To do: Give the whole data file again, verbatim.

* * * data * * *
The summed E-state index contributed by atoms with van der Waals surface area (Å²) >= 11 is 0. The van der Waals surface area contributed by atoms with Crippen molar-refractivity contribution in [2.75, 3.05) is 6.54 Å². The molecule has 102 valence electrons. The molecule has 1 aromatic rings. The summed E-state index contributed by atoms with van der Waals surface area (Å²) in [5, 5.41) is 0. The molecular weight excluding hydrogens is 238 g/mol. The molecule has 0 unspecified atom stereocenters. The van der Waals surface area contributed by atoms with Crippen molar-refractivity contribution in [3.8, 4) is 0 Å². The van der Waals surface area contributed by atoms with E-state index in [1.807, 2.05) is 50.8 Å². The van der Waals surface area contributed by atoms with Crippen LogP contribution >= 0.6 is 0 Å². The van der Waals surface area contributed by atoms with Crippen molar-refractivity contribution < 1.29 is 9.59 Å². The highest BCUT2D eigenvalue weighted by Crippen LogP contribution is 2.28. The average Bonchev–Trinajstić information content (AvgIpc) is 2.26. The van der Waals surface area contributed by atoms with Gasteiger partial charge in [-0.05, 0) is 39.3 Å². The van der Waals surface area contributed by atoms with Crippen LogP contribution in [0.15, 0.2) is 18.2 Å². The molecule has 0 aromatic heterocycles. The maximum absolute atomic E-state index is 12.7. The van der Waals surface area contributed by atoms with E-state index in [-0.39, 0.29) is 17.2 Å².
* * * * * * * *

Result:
The summed E-state index contributed by atoms with van der Waals surface area (Å²) >= 11 is 0. The van der Waals surface area contributed by atoms with Crippen molar-refractivity contribution in [2.75, 3.05) is 6.54 Å². The molecule has 102 valence electrons. The molecule has 1 aromatic rings. The summed E-state index contributed by atoms with van der Waals surface area (Å²) in [5, 5.41) is 0. The molecular weight excluding hydrogens is 238 g/mol. The molecule has 0 unspecified atom stereocenters. The van der Waals surface area contributed by atoms with Crippen molar-refractivity contribution in [3.8, 4) is 0 Å². The van der Waals surface area contributed by atoms with E-state index in [1.807, 2.05) is 50.8 Å². The van der Waals surface area contributed by atoms with Crippen LogP contribution >= 0.6 is 0 Å². The van der Waals surface area contributed by atoms with Crippen molar-refractivity contribution < 1.29 is 9.59 Å². The highest BCUT2D eigenvalue weighted by Crippen LogP contribution is 2.28. The average Bonchev–Trinajstić information content (AvgIpc) is 2.26. The van der Waals surface area contributed by atoms with Gasteiger partial charge in [-0.05, 0) is 39.3 Å². The van der Waals surface area contributed by atoms with Crippen LogP contribution in [0.15, 0.2) is 18.2 Å². The molecule has 0 aromatic heterocycles. The maximum absolute atomic E-state index is 12.7. The van der Waals surface area contributed by atoms with E-state index in [-0.39, 0.29) is 17.2 Å².